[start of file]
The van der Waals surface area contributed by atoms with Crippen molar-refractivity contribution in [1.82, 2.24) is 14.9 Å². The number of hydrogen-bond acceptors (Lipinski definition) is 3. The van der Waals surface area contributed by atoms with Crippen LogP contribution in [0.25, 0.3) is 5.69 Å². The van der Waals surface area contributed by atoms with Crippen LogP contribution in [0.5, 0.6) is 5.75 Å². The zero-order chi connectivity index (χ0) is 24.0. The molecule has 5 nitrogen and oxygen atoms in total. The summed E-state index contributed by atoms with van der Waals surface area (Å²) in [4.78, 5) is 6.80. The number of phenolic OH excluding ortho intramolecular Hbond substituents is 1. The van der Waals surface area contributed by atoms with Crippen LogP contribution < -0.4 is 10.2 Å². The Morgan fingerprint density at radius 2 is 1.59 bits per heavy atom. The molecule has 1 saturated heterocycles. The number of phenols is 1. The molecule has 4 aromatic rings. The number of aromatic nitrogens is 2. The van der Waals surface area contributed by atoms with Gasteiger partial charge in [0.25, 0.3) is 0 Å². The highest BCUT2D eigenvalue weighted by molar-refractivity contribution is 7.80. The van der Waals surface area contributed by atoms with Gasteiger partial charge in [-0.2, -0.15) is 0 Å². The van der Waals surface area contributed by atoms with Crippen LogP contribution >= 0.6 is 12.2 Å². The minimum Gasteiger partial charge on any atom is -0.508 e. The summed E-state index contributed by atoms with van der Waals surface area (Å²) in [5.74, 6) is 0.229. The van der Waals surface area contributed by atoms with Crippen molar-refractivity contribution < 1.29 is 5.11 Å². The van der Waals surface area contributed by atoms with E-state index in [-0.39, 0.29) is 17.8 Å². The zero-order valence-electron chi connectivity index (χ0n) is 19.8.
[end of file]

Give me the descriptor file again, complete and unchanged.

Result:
The van der Waals surface area contributed by atoms with Crippen molar-refractivity contribution in [1.82, 2.24) is 14.9 Å². The number of hydrogen-bond acceptors (Lipinski definition) is 3. The van der Waals surface area contributed by atoms with Crippen LogP contribution in [0.25, 0.3) is 5.69 Å². The van der Waals surface area contributed by atoms with Crippen LogP contribution in [0.5, 0.6) is 5.75 Å². The zero-order chi connectivity index (χ0) is 24.0. The molecule has 5 nitrogen and oxygen atoms in total. The summed E-state index contributed by atoms with van der Waals surface area (Å²) in [4.78, 5) is 6.80. The number of phenolic OH excluding ortho intramolecular Hbond substituents is 1. The van der Waals surface area contributed by atoms with Crippen LogP contribution < -0.4 is 10.2 Å². The Morgan fingerprint density at radius 2 is 1.59 bits per heavy atom. The molecule has 1 saturated heterocycles. The number of phenols is 1. The molecule has 4 aromatic rings. The number of aromatic nitrogens is 2. The van der Waals surface area contributed by atoms with Gasteiger partial charge in [0.25, 0.3) is 0 Å². The highest BCUT2D eigenvalue weighted by molar-refractivity contribution is 7.80. The van der Waals surface area contributed by atoms with Gasteiger partial charge in [-0.2, -0.15) is 0 Å². The van der Waals surface area contributed by atoms with Crippen LogP contribution >= 0.6 is 12.2 Å². The minimum Gasteiger partial charge on any atom is -0.508 e. The summed E-state index contributed by atoms with van der Waals surface area (Å²) in [5.74, 6) is 0.229. The van der Waals surface area contributed by atoms with Crippen molar-refractivity contribution < 1.29 is 5.11 Å². The van der Waals surface area contributed by atoms with E-state index in [-0.39, 0.29) is 17.8 Å². The zero-order valence-electron chi connectivity index (χ0n) is 19.8.